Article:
Congratulations! Beginning solids is one of the first steps a little one makes towards independence (plus, pictures of adorable faces covered in strained peas or applesauce are a rite of passage). But before your child takes the leap, it’s essential to have the right baby gear—and that means the perfect baby high chair!
Purchasing a high chair can be an overwhelming experience—there are so many different options. To help you make this important decision, we’ve prepared this guide outlining the different features for safety, comfort, durability and cleaning, plus how they’ll impact your baby’s feeding time.
Questions to ask when buying a high chair
- How do I know if my baby is ready for solids?
- What are the most important baby high chair safety features?
- What high chair comfort features should I look for?
- What makes for a durable high chair?
- How can I ensure the high chair is easy to clean?
- Are there any other cool baby high chair features I need?
1How do I know if my baby is ready for solids?
Health Canada recommends that babies reach six months of age before being introduced to solid food, but some children show signs of readiness earlier. In this case, you can introduce solids as early as four months—but only with permission from your child’s doctor.
Signs of readiness include:
- Your baby can hold their head up by themselves.
- Your baby can sit, with or without support.
- Your baby doesn’t push food out of their mouth with their tongue. (This is called tongue-thrust reflex.)
- Your baby has started putting things in their mouth and chewing on them.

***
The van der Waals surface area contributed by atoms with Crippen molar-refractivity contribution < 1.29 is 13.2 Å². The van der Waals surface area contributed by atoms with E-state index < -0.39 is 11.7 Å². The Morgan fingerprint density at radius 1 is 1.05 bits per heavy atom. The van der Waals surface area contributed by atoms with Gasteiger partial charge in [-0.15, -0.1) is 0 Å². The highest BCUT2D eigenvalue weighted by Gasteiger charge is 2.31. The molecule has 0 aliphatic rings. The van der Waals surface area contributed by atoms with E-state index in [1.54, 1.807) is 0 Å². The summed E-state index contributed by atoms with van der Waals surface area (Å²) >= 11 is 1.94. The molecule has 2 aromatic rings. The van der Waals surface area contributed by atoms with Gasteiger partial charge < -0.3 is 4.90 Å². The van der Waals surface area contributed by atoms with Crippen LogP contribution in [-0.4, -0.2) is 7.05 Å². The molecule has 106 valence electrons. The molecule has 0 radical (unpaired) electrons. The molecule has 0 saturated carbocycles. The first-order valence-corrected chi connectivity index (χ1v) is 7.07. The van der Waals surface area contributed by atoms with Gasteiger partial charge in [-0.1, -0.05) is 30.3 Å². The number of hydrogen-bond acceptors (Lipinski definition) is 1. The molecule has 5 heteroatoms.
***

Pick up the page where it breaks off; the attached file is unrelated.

- Your baby attempts to pick things up with their thumb and forefinger. (This is called the “pincer grasp.”)
- Your baby seems interested in mealtimes.
- Your baby watches with curiosity when adults or other children are eating.
No matter how you choose to feed baby food to your little one—either by spoon-feeding DIY baby food or giving your babe small pieces of soft food to feed themselves (which is called baby-led weaning)—the readiness cues are the same. When in doubt, call your doctor to check-in.
2What are the most important baby high chair safety features?
If you’ve established that your baby is ready, now comes the fun part: shopping for their high chair.
To start, you’ll need to make several safety checks when buying a high chair in Canada or adding it to your baby registry checklist. Most models sold in national stores will have been approved for sale by the government and include safety features necessary for keeping a baby protected in their high chair, but it’s always worth double-checking.
- Five-point harness: Like a car seat, a high chair should have a five-point harness to keep your baby secure. For convertible seats, which are engineered to grow with your child from infancy through their toddler years, the harness may progress from five points to three points. Be sure the clasps are child-proof, so your little one can’t pull a Houdini and escape (or get their fingers caught in the attempt!).